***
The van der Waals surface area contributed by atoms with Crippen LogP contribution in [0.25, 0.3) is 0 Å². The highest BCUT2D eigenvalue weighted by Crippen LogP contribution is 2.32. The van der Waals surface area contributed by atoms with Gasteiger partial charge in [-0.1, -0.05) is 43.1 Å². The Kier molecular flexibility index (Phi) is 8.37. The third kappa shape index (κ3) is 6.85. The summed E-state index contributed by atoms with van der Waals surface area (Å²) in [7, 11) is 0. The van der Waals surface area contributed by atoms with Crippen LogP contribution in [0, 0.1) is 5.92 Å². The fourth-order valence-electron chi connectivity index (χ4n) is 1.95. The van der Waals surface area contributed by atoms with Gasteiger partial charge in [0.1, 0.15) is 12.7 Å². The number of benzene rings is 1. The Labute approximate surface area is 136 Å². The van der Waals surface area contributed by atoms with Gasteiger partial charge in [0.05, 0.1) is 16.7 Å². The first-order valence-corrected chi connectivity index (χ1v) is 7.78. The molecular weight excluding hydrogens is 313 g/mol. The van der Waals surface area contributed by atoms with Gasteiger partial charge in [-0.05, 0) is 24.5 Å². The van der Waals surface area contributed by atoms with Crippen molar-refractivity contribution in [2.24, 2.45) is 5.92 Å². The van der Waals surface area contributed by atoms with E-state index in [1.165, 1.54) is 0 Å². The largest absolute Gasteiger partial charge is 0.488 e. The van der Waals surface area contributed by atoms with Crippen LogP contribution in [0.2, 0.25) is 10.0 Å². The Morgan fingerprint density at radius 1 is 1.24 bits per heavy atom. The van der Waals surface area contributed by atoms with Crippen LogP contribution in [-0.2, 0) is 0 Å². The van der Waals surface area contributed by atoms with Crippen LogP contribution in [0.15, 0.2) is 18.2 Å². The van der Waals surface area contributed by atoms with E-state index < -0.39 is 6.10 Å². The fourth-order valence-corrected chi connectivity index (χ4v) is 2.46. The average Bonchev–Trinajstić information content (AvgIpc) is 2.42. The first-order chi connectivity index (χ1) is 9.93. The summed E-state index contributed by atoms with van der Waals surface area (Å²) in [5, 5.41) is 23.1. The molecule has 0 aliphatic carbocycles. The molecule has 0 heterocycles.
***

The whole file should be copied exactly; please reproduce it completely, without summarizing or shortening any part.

The van der Waals surface area contributed by atoms with Crippen LogP contribution in [0.25, 0.3) is 0 Å². The highest BCUT2D eigenvalue weighted by Crippen LogP contribution is 2.32. The van der Waals surface area contributed by atoms with Gasteiger partial charge in [-0.1, -0.05) is 43.1 Å². The Kier molecular flexibility index (Phi) is 8.37. The third kappa shape index (κ3) is 6.85. The summed E-state index contributed by atoms with van der Waals surface area (Å²) in [7, 11) is 0. The van der Waals surface area contributed by atoms with Crippen LogP contribution in [0, 0.1) is 5.92 Å². The fourth-order valence-electron chi connectivity index (χ4n) is 1.95. The van der Waals surface area contributed by atoms with Gasteiger partial charge in [0.1, 0.15) is 12.7 Å². The number of benzene rings is 1. The Labute approximate surface area is 136 Å². The van der Waals surface area contributed by atoms with Gasteiger partial charge in [0.05, 0.1) is 16.7 Å². The first-order valence-corrected chi connectivity index (χ1v) is 7.78. The molecular weight excluding hydrogens is 313 g/mol. The van der Waals surface area contributed by atoms with Gasteiger partial charge in [-0.05, 0) is 24.5 Å². The van der Waals surface area contributed by atoms with Crippen molar-refractivity contribution in [2.24, 2.45) is 5.92 Å². The van der Waals surface area contributed by atoms with E-state index in [1.165, 1.54) is 0 Å². The largest absolute Gasteiger partial charge is 0.488 e. The van der Waals surface area contributed by atoms with Crippen LogP contribution in [0.2, 0.25) is 10.0 Å². The Morgan fingerprint density at radius 1 is 1.24 bits per heavy atom. The van der Waals surface area contributed by atoms with Crippen LogP contribution in [-0.2, 0) is 0 Å². The van der Waals surface area contributed by atoms with Crippen LogP contribution in [0.15, 0.2) is 18.2 Å². The van der Waals surface area contributed by atoms with E-state index < -0.39 is 6.10 Å². The fourth-order valence-corrected chi connectivity index (χ4v) is 2.46. The average Bonchev–Trinajstić information content (AvgIpc) is 2.42. The first-order chi connectivity index (χ1) is 9.93. The summed E-state index contributed by atoms with van der Waals surface area (Å²) in [5, 5.41) is 23.1. The molecule has 0 aliphatic carbocycles. The molecule has 0 heterocycles.